• Development of inclusive education in England: Impact on children with special educational needs and disabilities

      Williams-Brown, Zeta; Hodkinson, Alan (Springer, 2019-07-29)
      This chapter considers a historical account of the development of inclusion in England and the changes made to the education of children with SEND since the 1940s. The chapter details the development of inclusive education, the complexity of defining inclusion, and what inclusion has come to mean in current practice. This historical account is considered alongside the development and dominance of the standards agenda. In considering inclusion in this manner, the original intentions of its agenda are questioned against the practical implementation of inclusive education in current practice. The chapter concludes by proposing that significant progress has not been made with inclusion because it has not been possible to accommodate it within the competing political agendas replete in England’s education system.
    • The technical and vocational provision in England: A comparative study with the Austrian secondary system

      Starr, Sean; Bartram, Brendan (Routledge, 2017-08-07)
      This chapter reviews the reintroduction of apprenticeships in England, with a focus on education into employment. This is achieved by comparing English secondary schools with the Austrian system. The Austrian system was chosen due to its having over 40 years of very diverse educational provision, including a significant vocational and apprenticeship programme. The curriculum offer in England is determined by the national curriculum and supported by governmental accountability measures, which focus on academic subjects. Technical and vocational education and training (TVET) has been neglected in England, regardless of the student's interests, passion or abilities. With the introduction of more specialised TVET provision in England, it may possibly allow for routes to represent 'vocationalised' general education. The Austrian education system is run by the individual federal states and therefore there is no national curriculum standard as such. Intermediate and upper secondary technical and vocational schools/colleges offer pupils the possibility of choosing between different study courses.
    • Challenges to concordance: theories that explain variations in patient responses

      Green, Julie; Jester, Rebecca (Mark Allen Group, 2019-10-23)
      Failing to establish a collaborative relationship between patient and health professional can be a significant obstacle to recovery. Julie Green and Rebecca Jester delve into the psychology behind patient responses and present methods to empower patients.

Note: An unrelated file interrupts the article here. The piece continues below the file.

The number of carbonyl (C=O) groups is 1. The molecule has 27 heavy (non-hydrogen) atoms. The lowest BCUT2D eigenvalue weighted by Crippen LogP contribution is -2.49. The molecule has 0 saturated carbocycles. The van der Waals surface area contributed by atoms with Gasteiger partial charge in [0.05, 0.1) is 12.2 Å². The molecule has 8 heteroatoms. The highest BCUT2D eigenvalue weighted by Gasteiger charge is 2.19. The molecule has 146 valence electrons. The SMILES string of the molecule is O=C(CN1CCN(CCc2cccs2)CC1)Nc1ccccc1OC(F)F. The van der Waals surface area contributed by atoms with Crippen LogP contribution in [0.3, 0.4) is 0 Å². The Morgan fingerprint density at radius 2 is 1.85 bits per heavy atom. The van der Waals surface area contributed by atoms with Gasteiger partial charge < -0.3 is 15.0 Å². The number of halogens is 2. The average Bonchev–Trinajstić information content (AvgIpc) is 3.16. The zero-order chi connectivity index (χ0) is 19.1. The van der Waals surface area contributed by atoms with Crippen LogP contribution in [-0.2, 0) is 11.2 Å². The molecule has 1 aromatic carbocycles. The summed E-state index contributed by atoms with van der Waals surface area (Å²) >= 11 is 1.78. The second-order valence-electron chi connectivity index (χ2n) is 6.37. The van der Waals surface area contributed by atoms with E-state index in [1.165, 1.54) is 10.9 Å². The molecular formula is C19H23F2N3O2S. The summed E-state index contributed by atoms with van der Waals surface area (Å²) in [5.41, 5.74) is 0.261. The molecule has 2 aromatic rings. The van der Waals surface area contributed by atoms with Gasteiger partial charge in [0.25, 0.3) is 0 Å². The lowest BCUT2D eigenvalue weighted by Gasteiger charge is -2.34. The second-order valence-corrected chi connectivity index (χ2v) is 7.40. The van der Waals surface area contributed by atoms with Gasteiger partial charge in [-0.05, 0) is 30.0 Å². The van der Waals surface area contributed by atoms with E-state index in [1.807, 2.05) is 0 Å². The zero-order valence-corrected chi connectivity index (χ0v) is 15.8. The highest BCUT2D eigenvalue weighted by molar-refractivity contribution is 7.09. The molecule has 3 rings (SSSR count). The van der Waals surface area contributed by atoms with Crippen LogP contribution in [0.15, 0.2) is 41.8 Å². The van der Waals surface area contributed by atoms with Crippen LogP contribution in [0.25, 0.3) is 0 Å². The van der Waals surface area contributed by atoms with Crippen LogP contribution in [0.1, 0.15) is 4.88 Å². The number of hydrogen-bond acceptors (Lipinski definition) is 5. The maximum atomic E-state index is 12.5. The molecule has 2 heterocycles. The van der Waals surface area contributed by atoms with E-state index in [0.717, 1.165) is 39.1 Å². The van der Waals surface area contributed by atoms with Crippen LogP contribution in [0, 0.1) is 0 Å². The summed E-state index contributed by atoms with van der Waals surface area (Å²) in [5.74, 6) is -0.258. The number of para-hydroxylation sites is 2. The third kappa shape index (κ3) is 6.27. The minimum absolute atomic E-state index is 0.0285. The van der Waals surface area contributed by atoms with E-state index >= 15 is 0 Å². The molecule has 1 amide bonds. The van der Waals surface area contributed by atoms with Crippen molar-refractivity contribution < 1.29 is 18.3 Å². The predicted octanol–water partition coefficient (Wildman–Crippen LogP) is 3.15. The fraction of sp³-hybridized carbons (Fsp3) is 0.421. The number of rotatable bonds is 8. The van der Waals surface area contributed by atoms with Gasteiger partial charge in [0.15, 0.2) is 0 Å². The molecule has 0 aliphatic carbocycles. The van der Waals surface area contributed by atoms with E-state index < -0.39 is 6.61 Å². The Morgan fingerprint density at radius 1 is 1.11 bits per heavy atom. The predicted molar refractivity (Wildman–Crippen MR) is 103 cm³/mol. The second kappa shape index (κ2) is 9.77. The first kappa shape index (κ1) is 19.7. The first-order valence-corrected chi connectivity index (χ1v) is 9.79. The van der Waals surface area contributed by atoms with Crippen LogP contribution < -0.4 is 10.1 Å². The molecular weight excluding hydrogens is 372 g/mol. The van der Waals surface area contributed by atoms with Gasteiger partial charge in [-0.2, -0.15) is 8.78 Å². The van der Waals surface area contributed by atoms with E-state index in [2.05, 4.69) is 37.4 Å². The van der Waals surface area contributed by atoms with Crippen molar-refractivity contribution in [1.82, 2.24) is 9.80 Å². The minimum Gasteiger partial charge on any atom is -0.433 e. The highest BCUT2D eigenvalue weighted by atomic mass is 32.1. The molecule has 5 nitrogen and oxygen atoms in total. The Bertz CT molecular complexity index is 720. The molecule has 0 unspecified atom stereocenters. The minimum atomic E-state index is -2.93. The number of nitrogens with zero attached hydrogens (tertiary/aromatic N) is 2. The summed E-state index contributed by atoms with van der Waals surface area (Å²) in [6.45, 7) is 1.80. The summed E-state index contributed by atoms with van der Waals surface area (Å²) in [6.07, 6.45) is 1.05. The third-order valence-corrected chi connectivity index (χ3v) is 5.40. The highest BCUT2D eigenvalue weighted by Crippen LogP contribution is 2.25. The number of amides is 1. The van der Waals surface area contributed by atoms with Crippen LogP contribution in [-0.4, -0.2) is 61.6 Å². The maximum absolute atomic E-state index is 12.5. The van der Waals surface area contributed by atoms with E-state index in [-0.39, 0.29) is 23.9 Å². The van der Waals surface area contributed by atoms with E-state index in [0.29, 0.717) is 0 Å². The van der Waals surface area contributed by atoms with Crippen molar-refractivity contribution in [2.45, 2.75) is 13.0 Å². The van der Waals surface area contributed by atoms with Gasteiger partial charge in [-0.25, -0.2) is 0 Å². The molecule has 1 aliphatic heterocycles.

• Granulated sugar treatment for leg ulcers: a case report

      Murandu, Moses Donald (RCN Publishing Ltd., 2016-02-02)
      The use of sugar in the treatment of wounds dates back to Ancient Egypt. This article begins with a summary of that history and, in the case study that follows, a patient describes his 13-year experience of living with leg ulcers. The patient explains the challenges these ulcers have brought to his day-to-day life and the particular problems he encountered with pain management. He discusses different approaches by doctors and district nurses to manage the ulcers and how, by chance, a newspaper article led to a meeting with a PhD student researching sugar and wound care – a meeting that was to lead to a new lease of life for the patient.
    • Try before you buy: a small business employer (SME) perspective of international student mobility in England

      Sutherland, Matthew; Thompson, David; Edirisingha, Prabash (Informa UK Limited, 2019-10-25)
      Attracting international students has become a strategic priority for UK immigration policy as well as for British universities. However, research shows that there are emergent intercultural barriers that challenge international students’ carrier aspirations and inhibit their ability to find employment. Also, small business employers (SMEs) are becoming a significant force in the post-Brexit UK economy and integral to creating innovation and employment opportunities. Despite this significance, we do not know what SME owners view the value of international students and how these perceptual discourses shape international student experience and mobility. In response, this research investigates small business employer discourses relating to international student employability. We base our data collection in strategically important North East of England and draw from semi-structured in-depth interviews with small business employers from the region. Our findings discuss their perception of international students as well as universities and discuss how these prevailing discourses influence international students’ employability. We specifically show how socio-cultural dispositions of international students, dominant British employer and market discourses, and universities strategic pursuits interplay and contribute to challenges international students confront within the highly competitive and dynamic higher education environment.